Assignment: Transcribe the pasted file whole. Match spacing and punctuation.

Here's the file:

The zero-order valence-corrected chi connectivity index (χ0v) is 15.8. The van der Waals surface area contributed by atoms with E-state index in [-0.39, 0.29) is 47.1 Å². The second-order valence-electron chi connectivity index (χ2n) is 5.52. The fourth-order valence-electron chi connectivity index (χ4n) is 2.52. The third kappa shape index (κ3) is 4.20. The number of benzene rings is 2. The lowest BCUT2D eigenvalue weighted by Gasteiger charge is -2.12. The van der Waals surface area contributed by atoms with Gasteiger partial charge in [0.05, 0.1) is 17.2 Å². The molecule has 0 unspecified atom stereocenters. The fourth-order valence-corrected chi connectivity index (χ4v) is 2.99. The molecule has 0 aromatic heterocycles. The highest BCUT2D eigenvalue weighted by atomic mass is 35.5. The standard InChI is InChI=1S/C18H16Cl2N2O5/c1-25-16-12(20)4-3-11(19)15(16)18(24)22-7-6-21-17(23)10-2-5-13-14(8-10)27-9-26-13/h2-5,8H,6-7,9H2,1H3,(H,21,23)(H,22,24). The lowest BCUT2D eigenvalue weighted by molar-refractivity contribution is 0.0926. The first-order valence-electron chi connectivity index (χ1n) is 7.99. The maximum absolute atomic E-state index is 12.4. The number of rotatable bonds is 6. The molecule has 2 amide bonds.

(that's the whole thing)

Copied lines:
The zero-order valence-corrected chi connectivity index (χ0v) is 15.8. The van der Waals surface area contributed by atoms with E-state index in [-0.39, 0.29) is 47.1 Å². The second-order valence-electron chi connectivity index (χ2n) is 5.52. The fourth-order valence-electron chi connectivity index (χ4n) is 2.52. The third kappa shape index (κ3) is 4.20. The number of benzene rings is 2. The lowest BCUT2D eigenvalue weighted by Gasteiger charge is -2.12. The van der Waals surface area contributed by atoms with Gasteiger partial charge in [0.05, 0.1) is 17.2 Å². The molecule has 0 unspecified atom stereocenters. The fourth-order valence-corrected chi connectivity index (χ4v) is 2.99. The molecule has 0 aromatic heterocycles. The highest BCUT2D eigenvalue weighted by atomic mass is 35.5. The standard InChI is InChI=1S/C18H16Cl2N2O5/c1-25-16-12(20)4-3-11(19)15(16)18(24)22-7-6-21-17(23)10-2-5-13-14(8-10)27-9-26-13/h2-5,8H,6-7,9H2,1H3,(H,21,23)(H,22,24). The lowest BCUT2D eigenvalue weighted by molar-refractivity contribution is 0.0926. The first-order valence-electron chi connectivity index (χ1n) is 7.99. The maximum absolute atomic E-state index is 12.4. The number of rotatable bonds is 6. The molecule has 2 amide bonds.